The COVID-19 outbreak has stymied 2020 census efforts around the United States, including in Ypsilanti and Ypsilanti Township, where local officials and community partners are now employing new strategies to reach those who haven't yet responded.
While every community has much to gain or lose based on participation in the 2020 census, the city and township have special challenges, ranging from low participation in the 2010 census to the number of renters, college students, Latinx residents, and other typically under-represented demographics.
On April 16, a group of state and local leaders, including U.S. Rep. Debbie Dingell and Michigan Rep. Ronnie Peterson, convened a 2020 Census Town Hall webinar on the topic of the census count in Ypsi.
In the webinar, Peterson noted that the latest figures showed a census response rate of only 49% in Ypsi so far. Response in the city of Ypsi trails other Washtenaw County cities; Chelsea has had the highest response rate so far, at 70.8%, and Ann Arbor's rate is 59.3%. In 2010, Ypsi's final response rate was 78%. Local officials are setting a goal of at least 82% response this year, though Dingell says she'd love to see a response rate closer to 100%.
Kerry Ebersole Singh, Michigan 2020 census director, emphasized the importance of accurate census numbers by noting that the number of ventilators allocated to Michigan from a national stockpile was based on census data.
Teresa Gillotti, director of the Washtenaw County Office of Community and Economic Development and chair of the Washtenaw County 2020 Complete Count Commission, noted in the webinar that the county has "definitely had to change some tactics" for promoting participation in the census.
"We had this whole plan to have all these computer labs at libraries and community colleges and to have Michigan Works! open the last week of March for Be Counted Week," she said. "Then we had to quickly turn around and cancel so many events. But ... we still have a lot we can do, like using social media to pass the word."
Gillotti said social media is a great way to spread the word, but the county has also sent out postcards and put up flyers in grocery stores promoting census participation. Gillotti also urged local residents to mention the importance of the census during online church service and to pass the word on to friends and family.
Washtenaw County partnered with other individuals and organizations for special census projects around the greater Ypsi area, including a grant-funded program run by Engage@EMU that was meant to encourage students to take the census.
Caroline Sanders, assistant director of community relations for Engage@EMU, says the initial idea was to host weekly two-hour sessions with tables set up in the Eastern Michigan University Student Center, promoting the census as well as getting out the vote. Engage@EMU staff were also considering creating plastic placards promoting the census that businesses could put in their windows.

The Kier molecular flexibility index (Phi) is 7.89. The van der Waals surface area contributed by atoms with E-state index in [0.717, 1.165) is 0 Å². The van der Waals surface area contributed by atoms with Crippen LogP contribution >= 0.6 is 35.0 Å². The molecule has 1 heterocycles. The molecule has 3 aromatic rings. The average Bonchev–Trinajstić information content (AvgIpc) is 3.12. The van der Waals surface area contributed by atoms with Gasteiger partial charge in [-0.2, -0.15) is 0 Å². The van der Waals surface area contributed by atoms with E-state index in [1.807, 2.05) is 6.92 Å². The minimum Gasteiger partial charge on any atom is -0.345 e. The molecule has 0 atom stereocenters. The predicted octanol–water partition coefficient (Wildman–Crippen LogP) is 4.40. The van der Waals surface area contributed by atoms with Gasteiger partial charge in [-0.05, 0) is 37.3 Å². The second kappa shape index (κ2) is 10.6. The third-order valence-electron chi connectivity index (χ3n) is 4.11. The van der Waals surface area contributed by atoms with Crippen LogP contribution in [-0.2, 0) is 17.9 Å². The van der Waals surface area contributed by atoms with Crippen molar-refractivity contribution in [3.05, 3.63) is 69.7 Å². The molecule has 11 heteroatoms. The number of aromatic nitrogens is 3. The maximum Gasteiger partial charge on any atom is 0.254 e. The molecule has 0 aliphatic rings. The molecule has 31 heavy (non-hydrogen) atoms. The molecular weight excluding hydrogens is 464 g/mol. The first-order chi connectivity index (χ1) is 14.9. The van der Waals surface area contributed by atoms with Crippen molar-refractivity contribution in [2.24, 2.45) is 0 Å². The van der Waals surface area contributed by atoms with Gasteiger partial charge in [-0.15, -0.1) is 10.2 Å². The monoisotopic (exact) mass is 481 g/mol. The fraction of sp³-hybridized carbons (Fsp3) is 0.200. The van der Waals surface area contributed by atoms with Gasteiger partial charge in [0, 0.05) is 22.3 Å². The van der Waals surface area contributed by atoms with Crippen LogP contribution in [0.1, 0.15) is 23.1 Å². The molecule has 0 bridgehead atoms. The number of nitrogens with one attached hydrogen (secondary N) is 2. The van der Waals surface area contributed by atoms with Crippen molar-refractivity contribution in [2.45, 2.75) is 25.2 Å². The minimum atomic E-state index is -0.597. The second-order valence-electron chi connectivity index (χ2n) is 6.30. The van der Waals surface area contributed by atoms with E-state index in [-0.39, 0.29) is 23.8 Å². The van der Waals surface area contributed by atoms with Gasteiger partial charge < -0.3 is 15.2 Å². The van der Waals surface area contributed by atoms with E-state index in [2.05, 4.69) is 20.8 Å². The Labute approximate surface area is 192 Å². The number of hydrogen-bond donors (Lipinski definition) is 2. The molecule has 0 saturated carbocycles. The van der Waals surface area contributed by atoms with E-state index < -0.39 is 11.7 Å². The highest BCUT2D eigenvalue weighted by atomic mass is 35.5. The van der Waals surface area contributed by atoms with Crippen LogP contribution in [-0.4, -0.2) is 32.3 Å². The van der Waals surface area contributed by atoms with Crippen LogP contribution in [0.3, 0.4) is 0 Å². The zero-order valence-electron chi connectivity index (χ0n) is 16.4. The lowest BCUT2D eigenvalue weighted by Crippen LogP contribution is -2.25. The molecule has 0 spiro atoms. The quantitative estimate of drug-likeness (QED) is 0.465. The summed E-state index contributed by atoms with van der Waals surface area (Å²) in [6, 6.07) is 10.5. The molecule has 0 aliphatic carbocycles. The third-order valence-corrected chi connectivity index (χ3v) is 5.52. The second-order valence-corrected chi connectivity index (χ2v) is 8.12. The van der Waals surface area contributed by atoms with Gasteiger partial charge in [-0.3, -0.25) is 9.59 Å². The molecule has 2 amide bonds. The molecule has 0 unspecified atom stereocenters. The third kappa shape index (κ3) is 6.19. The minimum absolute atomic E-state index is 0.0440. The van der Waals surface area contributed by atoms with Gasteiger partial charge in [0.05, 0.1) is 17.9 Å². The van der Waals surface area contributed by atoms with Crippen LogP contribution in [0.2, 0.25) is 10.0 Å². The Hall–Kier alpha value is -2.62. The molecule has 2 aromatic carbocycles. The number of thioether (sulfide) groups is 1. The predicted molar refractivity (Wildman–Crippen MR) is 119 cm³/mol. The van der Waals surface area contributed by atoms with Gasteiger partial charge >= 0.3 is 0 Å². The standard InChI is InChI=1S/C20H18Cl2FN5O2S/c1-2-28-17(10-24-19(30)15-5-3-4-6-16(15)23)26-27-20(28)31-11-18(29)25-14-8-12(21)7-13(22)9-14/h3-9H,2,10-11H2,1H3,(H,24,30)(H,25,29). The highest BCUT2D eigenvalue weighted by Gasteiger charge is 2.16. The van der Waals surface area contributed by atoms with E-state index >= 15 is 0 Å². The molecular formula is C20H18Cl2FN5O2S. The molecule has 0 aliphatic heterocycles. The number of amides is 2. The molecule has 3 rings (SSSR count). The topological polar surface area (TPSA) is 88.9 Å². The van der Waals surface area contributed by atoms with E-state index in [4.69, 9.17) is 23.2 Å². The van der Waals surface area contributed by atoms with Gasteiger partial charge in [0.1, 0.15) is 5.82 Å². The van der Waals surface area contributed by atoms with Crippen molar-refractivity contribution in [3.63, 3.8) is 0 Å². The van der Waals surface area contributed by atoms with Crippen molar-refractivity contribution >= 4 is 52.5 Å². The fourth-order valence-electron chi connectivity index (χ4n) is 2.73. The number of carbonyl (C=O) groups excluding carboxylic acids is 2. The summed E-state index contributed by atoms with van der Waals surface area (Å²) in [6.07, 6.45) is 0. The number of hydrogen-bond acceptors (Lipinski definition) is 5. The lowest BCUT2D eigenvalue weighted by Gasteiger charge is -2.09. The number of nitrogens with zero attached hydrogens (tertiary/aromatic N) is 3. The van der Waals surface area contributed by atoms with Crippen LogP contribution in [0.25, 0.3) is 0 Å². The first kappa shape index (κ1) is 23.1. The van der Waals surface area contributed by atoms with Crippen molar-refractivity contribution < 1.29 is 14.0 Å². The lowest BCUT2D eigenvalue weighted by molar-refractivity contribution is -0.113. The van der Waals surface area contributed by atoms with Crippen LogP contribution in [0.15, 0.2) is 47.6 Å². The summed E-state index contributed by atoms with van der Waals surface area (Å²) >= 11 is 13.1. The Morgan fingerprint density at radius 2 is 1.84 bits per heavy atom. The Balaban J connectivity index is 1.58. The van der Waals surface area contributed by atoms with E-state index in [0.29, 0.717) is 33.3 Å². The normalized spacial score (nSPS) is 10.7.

"With the pandemic and the stay-at-home order, it flipped everything on its head," Sanders says. "We decided to pivot to another idea and make up a postcard that could be sent by bulk mail" to areas in the 48197 and 48198 ZIP codes that had been identified as having low response rates. Washtenaw County covered all $5,400 of the printing and mailing costs.
Using data on population and how much federal funding is estimated to be lost, Sanders created a message for the postcards noting her rough estimate that "$362 million in federal funding is being left on the table" if residents don't respond.
The postcards also emphasize that the census impacts schools, roads, parks, public health, and nonprofits. Sanders says she understands many people are leery of participating in the census because they don't trust the government, but her message to them is, "Don't let fear block your blessings."
She also wants people to recognize the fact that the federal dollars allocated with the help of the census are not a handout but an allocation of money that taxpayers contributed to the system.
"This is your money. It's not a gift," she says. "My interest is to make sure that communities that need this federal funding the most receive what they are entitled to."
For more Concentrate coverage of our community's response to the COVID-19 crisis, click here.
Sarah Rigg is a freelance writer and editor in Ypsilanti Township and the project manager of On the Ground Ypsilanti. She joined Concentrate as a news writer in early 2017 and is an occasional contributor to other Issue Media Group publications. You may reach her at firstname.lastname@example.org.